The insurgent group said they want to put an end to the seemingly unending war by engaging in dialogue. But the jihadists warned that they "cannot be subdued by force" and that their willingness to seek peace did not mean they were exhausted or their determination to fight had been sapped.
In the letter, the Taliban once again justified the continuation of their armed campaign by presenting themselves as "the representatives of the will of Afghan nation" and reiterating that the "imposed government" in Kabul is corrupt and illegitimate.
"This letter is a unique move by the Taliban. It is the first time the group has expressed its willingness to engage in peace talks and has called on the people of the United States to push their government to work on a mechanism for peace with the Taliban," said Faiz Mohammad Zaland, a Kabul University lecturer and an expert on the Taliban.
But the Afghan government dismissed the Taliban offer, saying that "they are the reason behind the continuation of war in Afghanistan."
"If the Taliban have true faith in peace, they should put an end to their fight and, like the Hezb-e-Islami [party] join the Afghan peace process," Shah Hussain Murtazawi, spokesman for the Afghan President Ashraf Ghani, told DW. Hezb-e-Islami is the only Afghan militant outfit so far that laid down arms and joined mainstream politics.
The Taliban letter comes after US President Donald Trump last month ruled out any such talks.
Trump's resolve against the TalibanAt the end of January, following a series of deadly attacks, Trump said he did not favor talks and that his administration would "finish what we have to finish" in Afghanistan. As part of his Af-Pak policy, Trump has also put more American boots on the ground in the war-torn country and ordered an increase in airstrikes and other assistance to Afghan government forces.
The Taliban responded in kind, by staging a series of vicious attacks that killed and injured hundreds of innocent Afghans.
Observers in Afghanistan see the latest move by the Taliban as a reaction to increased US airstrikes against the group and pressure on Pakistan to take action against extremist outfits operating from its soil. "The Taliban are aiming to ease the pressure on Pakistan and buy time against the US airstrikes in Afghanistan," Yonus Fakur, a Kabul-based political analyst, told DW.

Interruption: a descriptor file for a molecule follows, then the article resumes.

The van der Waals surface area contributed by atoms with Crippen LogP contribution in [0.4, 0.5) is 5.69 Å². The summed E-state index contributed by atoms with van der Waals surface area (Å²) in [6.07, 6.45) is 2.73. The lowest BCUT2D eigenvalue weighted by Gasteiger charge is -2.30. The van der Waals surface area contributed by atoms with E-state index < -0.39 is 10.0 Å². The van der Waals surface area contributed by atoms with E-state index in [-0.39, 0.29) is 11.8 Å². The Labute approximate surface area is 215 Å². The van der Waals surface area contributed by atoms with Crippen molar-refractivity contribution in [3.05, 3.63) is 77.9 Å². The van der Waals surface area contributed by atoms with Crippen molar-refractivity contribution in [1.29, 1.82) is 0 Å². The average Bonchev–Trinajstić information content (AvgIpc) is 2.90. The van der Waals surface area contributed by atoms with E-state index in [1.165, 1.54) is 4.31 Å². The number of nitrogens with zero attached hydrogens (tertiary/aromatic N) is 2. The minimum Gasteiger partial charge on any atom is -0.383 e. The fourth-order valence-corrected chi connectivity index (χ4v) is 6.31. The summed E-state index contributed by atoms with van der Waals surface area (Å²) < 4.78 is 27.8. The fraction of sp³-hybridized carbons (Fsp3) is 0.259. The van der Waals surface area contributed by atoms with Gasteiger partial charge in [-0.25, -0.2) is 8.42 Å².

But Washington is unlikely to change its policy based on this letter alone, he said. "The US will only consider talking to the Taliban if it sees real change in the security situation on the ground."
The current state of Afghanistan, though, inspires little hope on that front. The United Nations said Thursday that over 10,000 Afghan civilians were killed or wounded in violence last year, with militant bombings responsible for inflicting a major proportion of the casualties.
Worsening security situation2018 also did not start on a positive note for the nation. Many Afghans believe the attacks they witnessed in January mark only the beginning in the latest bout of violence.
Despite talk of groups like the so-called "Islamic State" (IS) spreading their footprint in the country, the Taliban remain the most vigorous militant outfit in Afghanistan and control significant chunks of territory in their strongholds in the nation's south and east.
The Taliban also pose the most serious challenge to Kabul's authority, although at this point of time they seem unlikely to topple the Afghan government. Their resilience casts a dark shadow over the ability of the Afghan army and police to ensure security and government's territorial control.
Afghanistan's security forces have made great strides over the past decade, but they continue to be afflicted by a wide array of issues such as graft, combat-related incapacities, drug abuse and desertions. The problems have exacerbated their inability to effectively counter the insurgency.
Against this backdrop, 2018 "will be a violent year for Afghanistan if there are no peace talks," Zaland said, pointing out that all sides involved in the war have pledged to increase their attacks.
"Increased US bombings will definitely cause casualties among the Taliban but there will also be a high number of civilian casualties, which will lead to more unpopularity of the Afghan government and its international allies."
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However, referring to the recent spate of attacks and bombings, President Ashraf Ghani's spokesperson, Murtazawi, underscored that "doors toward peace negotiations won't be open for groups which commit crimes and claim responsibility for them."
"It is the formal policy of the Afghan government toward the Taliban," he said.
Can Germany play a role in peacemaking?Analysts say the Afghan peace process is currently going through a very complicated phase because all sides are committed to continue their military campaigns. "But the people should put pressure on their governments to work for peace," stressed Kabul University lecturer Zaland.
International pressure may also help to nudge the peace process forward, some argue. "Afghans expect Germany and other members of the European Union to help create a path toward peace in Afghanistan," said Zaland.
Kabul-based analyst Fakur, though, shares a different opinion. "I don't think Germany or the EU can play any major role at this stage because the ongoing war is between the Taliban, the US and the Afghan government," he told DW. "Berlin could play a role once all sides agree to engage in talks; by hosting the talks, for example."